When we had sufficiently complimented him on his voice and style, as an effective ballad singer, he asked if we knew Jim Cromer.

We had to confess, somewhat shamefacedly, that we did not know Jim Cromer; that we had not the honour and happiness of Jim Cromer’s acquaintance: who was he?

“Oh, Jim Cromer  is the head of us all,” he went on with great enthusiasm, “the best ballad singer out, our champion!” and with a look that was meant to be overwhelming, “he makes ballads himself!

Well, we could do nothing less than acknowledge that the said Jim Cromer, as champion ballad-singer and capable of making ballads “himself,” must be a distinguished genius, indeed: an admission on our part which was evidently most gratifying to our collocutor, whose admiration of Jim Cromer was manifestly unbounded.


His good humour now took the direction of a compliment to ourselves.

“You have a good ear for music, sir, as I can clearly see; you understands a good thing when you hear it. Do you know the air of “Poor Little Joe?”

We had again to confess our ignorance, and he looked pityingly upon us, as if sorry that our musical education had been so sadly neglected, when we had to make reply that we had never even heard of the melody in question.

“I have here one of Jim Cromer’s ballads sung to that air he went on; shall I sing it for you, sir?”

“I should like to hear it very much,” we replied. “Go ahead!” and with a long drawn preliminary inspiration and another touch at his cravat, he sang the following:-


The terrible story that I have to tell.
Causes a shudder as on it we dwell.
This murderous history has spread thro’ the world.
Of all these poor women to Eternity hurled.

“The murderer escaping makes London feel,
They can’t tell a moment other lives he may steal.
Women to leave home are almost afraid,
in case an attempt on their lives should be made.

Where are the great men of our modern times,
Who fail to discover these cowardly crimes.
Women are slaughtered, not a cry or a sound.
Till in some hole or corner their bodies are found.

Five millions of people cannot rest in their bed,
The murderer’s knife seems to hang o’er their head,
This demon is hiding in a mysterious way
Pray Heaven the villain is taken today

The world has ne’er known such cruelty before,
Not even abroad on some savage shore,
Tho’ for a time this monster may flee,
Burnt at the stake this fiend ought to be.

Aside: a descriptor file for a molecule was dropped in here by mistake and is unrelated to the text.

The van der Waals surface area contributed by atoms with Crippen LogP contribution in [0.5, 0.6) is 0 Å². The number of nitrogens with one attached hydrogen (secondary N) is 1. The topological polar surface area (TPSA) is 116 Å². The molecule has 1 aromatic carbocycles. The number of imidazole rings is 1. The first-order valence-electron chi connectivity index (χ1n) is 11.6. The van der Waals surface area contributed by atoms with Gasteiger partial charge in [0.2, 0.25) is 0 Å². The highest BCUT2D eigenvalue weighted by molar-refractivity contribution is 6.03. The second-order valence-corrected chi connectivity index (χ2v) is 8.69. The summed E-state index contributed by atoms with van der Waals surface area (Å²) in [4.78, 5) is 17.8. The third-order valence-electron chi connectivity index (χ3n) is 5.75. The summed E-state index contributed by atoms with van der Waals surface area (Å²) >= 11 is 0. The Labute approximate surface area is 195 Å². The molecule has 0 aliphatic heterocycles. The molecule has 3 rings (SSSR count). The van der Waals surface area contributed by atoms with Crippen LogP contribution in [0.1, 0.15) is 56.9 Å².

Think of the poor soul found in Mitre-square,
The rivers of blood surrounding her there.
Think of the cruel mutilations they found.
What a scene it would be for those standing around.

The crimes so secret so quickly are done,
No help for the victims is likely to come,
In the east end of London that spreads far and wide
Little notice was taken if murder was cried.

The Berner street victim was done just the same,
Whitechapel people were crying out shame,
It shows that policemen in London today.
Can’t help a murderer from getting away

They are talking of bloodhounds, it’s too late we say.
All trace of the murderer has long passed away.
If good men can’t do it I think you’ll allow.
No dog in the Kingdom can hunt him down now.

Great is the terror these murders will cause,
Done in defiance of all human laws.
As the winter comes on with darkness and gloom
We hope no one else will meet this sad doom.

The villain who these deeds have done,
To denounce him is the duty of everyone.
Until before justice convicted he’ll stand,
His life’s a disgrace to a Christian land.


The ex-horse-doctor sang this second ditty with an amount of fervour and “go” that showed how thoroughly he understood and appreciated and was in accord with its motif.

The air, “Poor Little Joe,” mostly in minor key, seemed well adapted to the lugubriousness of the theme: and it is but justice to our friend the ballad-singer to say that he sang it uncommonly well.


The reader will not fail to notice that in these ballads, with all their fault, of versification and grammar, there is an honest detestation of the crimes on which they are founded and a hearty desire for the capture and adequate punishment of the criminal.

Investing a shilling in ballads. and giving him something besides, we parted with the ex-horse-doctor on very friendly terms; and, as he was bound for the north, you may possibly have the honour of a visit from him at Inverness.”